Researchers at Tokai University report a systematic study on the effects that using different forms of titanium oxide in planar perovskite solar cells has on the performance of the devices.

How the use of different forms of titanium oxide influences perovskite solar cell performance image

The team from Tokai university focused on the electron-transport layer. The material of choice for this component is often titanium oxide, whose electronic structure makes it easy to collect electrons from the perovskite layer. Titanium oxide has several crystal polymorphs including anatase, brookite, and rutile. They have different structures and properties and their distinct morphologies influence the quality of the perovskite layer, so the choice of polymorph influences the overall performance of the solar cell. This is why understanding this influence is important for optimizing the efficiency of devices.

In this work, the team focused on the anatase and brookite forms of titanium oxide. Anatase is cheap, transparent and easy to integrate in the solar cell and is thus a common choice for the electron transport layer, while brookite has promising electronic properties that could lead to better efficiency of the solar cell, and has not been widely explored yet.

The researchers used a low-temperature and environmentally friendly technique to prepare highly conductive and single-crystalline brookite nanoparticles that they used to produce heterophase anatase–brookite and brookite–anatase electron transport layers, as well as layers based on single-phase anatase and brookite. To compare the performance of the various electron-transport layers, the researchers measured their morphological, optical and structural characteristics, evaluated the interface between the layers and the perovskite, and finally measured the performance of the resulting solar cells.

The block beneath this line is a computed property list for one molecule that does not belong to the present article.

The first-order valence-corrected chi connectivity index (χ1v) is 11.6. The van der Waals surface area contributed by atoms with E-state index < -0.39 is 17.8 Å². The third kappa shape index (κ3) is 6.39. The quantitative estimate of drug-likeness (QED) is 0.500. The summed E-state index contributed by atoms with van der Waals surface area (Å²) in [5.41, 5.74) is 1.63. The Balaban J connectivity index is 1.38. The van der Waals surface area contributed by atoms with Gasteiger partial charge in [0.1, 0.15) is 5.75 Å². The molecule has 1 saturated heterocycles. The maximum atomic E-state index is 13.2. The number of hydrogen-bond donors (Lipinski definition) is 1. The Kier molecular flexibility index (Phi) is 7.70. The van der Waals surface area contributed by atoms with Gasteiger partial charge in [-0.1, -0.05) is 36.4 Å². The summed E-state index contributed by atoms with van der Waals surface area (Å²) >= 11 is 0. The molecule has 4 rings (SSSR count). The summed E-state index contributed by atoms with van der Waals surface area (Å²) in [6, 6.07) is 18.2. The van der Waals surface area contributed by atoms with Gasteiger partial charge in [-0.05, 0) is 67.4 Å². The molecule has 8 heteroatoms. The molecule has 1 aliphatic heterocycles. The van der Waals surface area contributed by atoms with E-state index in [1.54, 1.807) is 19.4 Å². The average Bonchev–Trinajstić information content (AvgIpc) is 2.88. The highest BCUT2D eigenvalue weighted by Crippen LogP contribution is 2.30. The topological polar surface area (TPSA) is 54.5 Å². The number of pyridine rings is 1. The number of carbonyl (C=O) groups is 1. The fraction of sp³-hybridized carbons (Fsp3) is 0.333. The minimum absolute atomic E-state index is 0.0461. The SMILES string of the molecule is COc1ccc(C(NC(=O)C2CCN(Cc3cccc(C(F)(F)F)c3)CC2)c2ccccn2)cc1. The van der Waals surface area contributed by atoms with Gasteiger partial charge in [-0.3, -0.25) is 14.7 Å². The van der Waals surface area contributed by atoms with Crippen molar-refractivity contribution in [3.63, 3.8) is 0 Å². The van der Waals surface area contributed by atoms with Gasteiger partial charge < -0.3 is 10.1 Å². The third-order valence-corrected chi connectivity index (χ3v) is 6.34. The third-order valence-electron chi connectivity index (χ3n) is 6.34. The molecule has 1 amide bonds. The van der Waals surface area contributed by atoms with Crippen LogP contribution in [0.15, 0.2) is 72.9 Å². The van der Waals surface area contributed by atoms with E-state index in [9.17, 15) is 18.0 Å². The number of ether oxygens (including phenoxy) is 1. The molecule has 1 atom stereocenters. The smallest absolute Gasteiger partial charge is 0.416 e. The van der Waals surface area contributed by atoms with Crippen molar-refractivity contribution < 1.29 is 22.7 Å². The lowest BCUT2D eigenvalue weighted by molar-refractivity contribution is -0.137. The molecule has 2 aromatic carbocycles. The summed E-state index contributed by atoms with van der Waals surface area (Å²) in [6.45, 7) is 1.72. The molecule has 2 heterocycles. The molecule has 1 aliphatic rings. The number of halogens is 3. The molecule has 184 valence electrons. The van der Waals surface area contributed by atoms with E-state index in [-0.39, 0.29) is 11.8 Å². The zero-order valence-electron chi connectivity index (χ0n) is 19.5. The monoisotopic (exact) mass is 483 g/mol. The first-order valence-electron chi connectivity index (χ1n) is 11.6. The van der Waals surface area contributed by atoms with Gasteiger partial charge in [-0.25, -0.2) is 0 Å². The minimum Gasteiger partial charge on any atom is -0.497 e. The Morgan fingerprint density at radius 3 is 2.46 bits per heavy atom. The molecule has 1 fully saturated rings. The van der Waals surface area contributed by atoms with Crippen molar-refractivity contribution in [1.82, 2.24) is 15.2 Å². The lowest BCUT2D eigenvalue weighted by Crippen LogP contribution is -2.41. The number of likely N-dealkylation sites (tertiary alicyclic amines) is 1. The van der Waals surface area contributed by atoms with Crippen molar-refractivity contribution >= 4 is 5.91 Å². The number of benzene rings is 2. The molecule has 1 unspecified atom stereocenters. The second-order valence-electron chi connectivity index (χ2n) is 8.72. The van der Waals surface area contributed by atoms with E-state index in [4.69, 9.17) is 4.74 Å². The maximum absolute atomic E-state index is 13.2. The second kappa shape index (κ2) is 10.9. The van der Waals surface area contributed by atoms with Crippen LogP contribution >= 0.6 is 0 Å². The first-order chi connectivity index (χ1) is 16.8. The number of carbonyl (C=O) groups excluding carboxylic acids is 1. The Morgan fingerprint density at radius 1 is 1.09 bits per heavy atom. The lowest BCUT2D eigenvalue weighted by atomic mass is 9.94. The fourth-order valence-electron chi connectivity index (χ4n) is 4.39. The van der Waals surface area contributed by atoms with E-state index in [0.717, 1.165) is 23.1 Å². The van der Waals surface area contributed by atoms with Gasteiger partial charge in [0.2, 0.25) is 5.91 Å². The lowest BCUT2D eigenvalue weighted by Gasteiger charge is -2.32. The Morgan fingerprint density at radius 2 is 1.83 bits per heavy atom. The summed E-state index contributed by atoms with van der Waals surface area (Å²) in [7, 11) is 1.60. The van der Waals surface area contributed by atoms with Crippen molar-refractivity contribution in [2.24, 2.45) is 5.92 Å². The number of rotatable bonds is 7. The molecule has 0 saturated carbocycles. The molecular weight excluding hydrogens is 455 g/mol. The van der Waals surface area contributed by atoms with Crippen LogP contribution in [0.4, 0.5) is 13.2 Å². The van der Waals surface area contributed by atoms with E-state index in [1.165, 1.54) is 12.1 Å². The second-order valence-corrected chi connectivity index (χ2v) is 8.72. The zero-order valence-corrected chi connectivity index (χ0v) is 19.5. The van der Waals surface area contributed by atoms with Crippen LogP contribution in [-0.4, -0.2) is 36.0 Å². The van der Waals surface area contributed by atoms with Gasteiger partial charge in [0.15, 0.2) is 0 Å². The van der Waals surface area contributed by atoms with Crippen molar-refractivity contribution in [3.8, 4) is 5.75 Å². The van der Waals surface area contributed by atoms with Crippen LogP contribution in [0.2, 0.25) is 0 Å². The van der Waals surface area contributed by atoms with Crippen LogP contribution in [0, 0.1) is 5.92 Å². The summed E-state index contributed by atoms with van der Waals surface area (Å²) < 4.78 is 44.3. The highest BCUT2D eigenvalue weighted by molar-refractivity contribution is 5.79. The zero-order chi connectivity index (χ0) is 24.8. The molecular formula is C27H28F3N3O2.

They found that the use of single-phase brookite resulted in a 14.92% power efficiency, the highest performance reported to date for this type of electron-transport layer. The heterophase layers resulted in performances up to 16.82% for the anatase–brookite phase. As the authors comment, "the present work presents an effective strategy by which to develop heterophase junction electron-transport layers and manipulate the interfacial energy band to further improve the performance of planar perovskite solar cells and enable the clean and eco-friendly fabrication of low-cost mass production."



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